Volume 26 Number 62
                      Produced: Thu May 22  0:26:00 1997

Subjects Discussed In This Issue: 

Immersing Friday Afternoon before Sunset
         [Rachel Shamah]
Man lighting Shabbos candles
         [S.H. Schwartz]
Mikvah on Motzei Shabbos
         [Susan Shapiro]
Musical Apologies (And Questions)
         [Russell Hendel]
Sucah on Shemeni Atzeres
         [Eli Pollock]
What is a Rabbi?
         [Akiva Miller]


From: <Mywhey@...> (Rachel Shamah)
Subject: Immersing Friday Afternoon before Sunset

 This was sent to me by one of the Rabbis involved in the new Mikveh who
has been following the discussion recently about the daytime mikveh.

Rachel: This is a statement from one of the rabbis (Rabbi M. Shamah)
involved in the new mikveh.  You may submit it to M-J.


The longstanding policy of the Magen David Mikveh on 67th Street which
served our community for decades under the stewardship of Chief Rabbi
Jacob S. Kassin a"h with the cooperation of other community rabbis, was
that women were permitted to immerse Friday afternoon during the hour
before sunset. It was understood that when a woman arrived home her
husband was to already be out of the house or promptly leave and that
they were not to be in privacy until night. When our community moved to
Ocean Parkway, Rabbi Kassin arranged for the Mikveh Taharat Israel in
the Ave. J area to allow our community women to immerse Friday before
sunset. In more recent years, the Ave. S Sephardic Mikvah allowed
immersing Friday before sunset under certain circumstances

The reasoning of Rabbi Jacob Kassin and the other rabbis undoubtedly
included the considerations that:

1. Immersion on the 7th day before sunset is valid (bedi`abad), the
problem being rabbinical and focused on the fear of the husband and wife
having marital relations before night which in rare circumstances - when
a woman had been a zabah - may possibly lead to a Torah violation.

2. A woman being in a pure state for Shabbat adds to Kabod Shabbat, Oneg
Shabbat, Shalom Bayit, often prevents major transgressions and generally
contributes to a healthier family environment.  This is a multi-faceted
sorekh misva gedola' that needs no elaboration.

3. On late Friday afternoon, it is a man's routine to be in the
synagogue before candle-lighting time. If he is not out of the home by
the time his wife returns he normally will be prepared to leave, the
proper procedure in such cases. (If he did not yet leave by the time she
returned, a shomer is required or she should delay entering until he
leaves. It may be that they didn't make a major issue of this point as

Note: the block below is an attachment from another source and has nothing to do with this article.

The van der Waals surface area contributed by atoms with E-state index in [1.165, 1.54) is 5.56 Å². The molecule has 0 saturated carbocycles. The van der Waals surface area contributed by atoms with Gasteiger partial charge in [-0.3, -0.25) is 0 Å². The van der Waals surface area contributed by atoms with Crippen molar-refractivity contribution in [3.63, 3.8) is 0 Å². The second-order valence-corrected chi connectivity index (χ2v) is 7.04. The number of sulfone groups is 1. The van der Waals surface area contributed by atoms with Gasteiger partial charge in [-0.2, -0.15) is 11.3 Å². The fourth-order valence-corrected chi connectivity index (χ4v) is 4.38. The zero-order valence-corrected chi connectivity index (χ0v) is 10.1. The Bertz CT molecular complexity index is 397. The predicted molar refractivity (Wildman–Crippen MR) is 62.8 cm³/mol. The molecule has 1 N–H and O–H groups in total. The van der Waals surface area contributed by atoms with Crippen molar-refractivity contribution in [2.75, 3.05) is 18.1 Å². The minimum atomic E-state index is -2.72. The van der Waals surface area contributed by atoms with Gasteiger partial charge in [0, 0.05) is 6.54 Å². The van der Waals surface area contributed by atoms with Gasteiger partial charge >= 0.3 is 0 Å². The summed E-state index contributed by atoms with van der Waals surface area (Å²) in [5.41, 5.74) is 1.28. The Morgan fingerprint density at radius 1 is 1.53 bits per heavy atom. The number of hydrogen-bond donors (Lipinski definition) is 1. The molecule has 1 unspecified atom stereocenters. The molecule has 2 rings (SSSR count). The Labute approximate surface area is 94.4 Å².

the wife's routine is to be busy with last minute preparations and
candle-lighting and there often are children or guests around which
render marital relations at that time improbable.)

4. Unfortunately, there are some not-fully-committed women who, if they
cannot return home before Shabbat, will nonetheless go to the mikveh and
drive home after Shabbat begins.

The literature indicates that many great communities allowed women to
immerse on Friday before sunset with appropriate conditions. Rabbi
Yishaq Abadi (a distinguished poseq and head of a bet midrash l'dayanim
in Jerusalem, with many disciples in our community) permits immersing
Friday before sunset lekhatehila when the husband will be out of the
house until after seit hakokhavim upon his wife's return or when there
is proper shemira'. This was the p'saq of Rabbi Aharon Kotler a"h of
Lakewood, who said only bene yeshivot should mahmir (related by Rabbi
Abadi.) It should be noted that Hakham Obadiah Yosef generally permits
immersing on the seventh day shortly before sunset in sha`at hadehaq
cases when there will be no yihud before night (but not in cases of mere
o'nes, when she would be required to go the following night - Taharat
Habayit v. 2, 14:5 and notes, also see 14:4 in notes; Taharat Habayit
Haqaser 14:11.) As missing Friday night is often a very major matter
many rabbis consider it sha`at hadehaq.

Mikveh Siporah's policy is to teach that on Friday it is preferable to
immerse after sunset (lekhatehila before seit, not to immerse the whole
body in hot water on vaday Shabbat), but to suggest to a woman who feels
significant hardship to ask her rabbi if in her circumstances she may
immerse before sunset with the understanding that when she returns home
her husband will be out of the house or immediately leave not to return
until after seit or there will be proper shemira. Proper shemira means
someone present knows husband and wife are not to be in private before

Rachel Shamah


From: S.H. Schwartz <schwartz@...>
Date: Wed, 21 May 1997 00:00:43 -0400
Subject: Re: Man lighting Shabbos candles

From: <jjr@...> (Jack Reiner)
I learned from my LOR that Shabbos is not "incumbent" (can't think of a
better word) on a man until actual sunset.  Thus a man can light Shabbos
candles and then drive to shule without any special intentions.

I recall a Torah she b'al peh [grin] that a man is m'kabel Shabbat when
he recites "Mizmor shir l'yom haShabbat" after L'cha Dodi.  I don't know
whether a woman who did not light candles is m'kabelet by this.
Clearly, *any* Jew accepts Shabbat at sunset, if s/he did not light
candles or recite Kabbalat Shabbat.

There is a minor opinion that saying "Shabbat Shalom" or "Gut Shabbes"
after Plag haMincha might constitute acceptance of Shabbat.  I don't
believe that it is widely (or at all) accepted.

Steven (Shimon) Schwartz
With Rebecca, Forest Hills, NY: <schwartz@...>
Computer Associates, Islandia, NY: <schwartz@...>


From: <SShap23859@...> (Susan Shapiro)
Date: Tue, 20 May 1997 15:41:47 -0400 (EDT)
Subject: Re: Mikvah on Motzei Shabbos

Being a Motzei Shabbos Mikvah Lady, I have an interesting question.  If a
Mikvah is heated by an automatic filter (like swimming pool filter) which
goes on the same hours every single day, as it is on a timer, would there be
a need to wait for using the Mikvah on a Motzei Shabbos?  I usually make my
first appointments an hour after Shabbos so no-one would be forced to prepare
on Shabbos (not entirely frum community here.)

Susan Shapiro


From: <rhendel@...> (Russell Hendel)
Date: Tue, 20 May 1997 19:10:11 -0400
Subject: Musical Apologies (And Questions)

Fellow mathematician, former Chavrutah, MJer and fellow music lover, Dr.
Eli Passo pointed out to me that my statement in a recent Mail Jewish
that Bloch wrote Kol Nidre was incorrect.

The composer who wrote Kol Nidre was of course Max Bruch.

My apologies to the composers and any devotees of their music.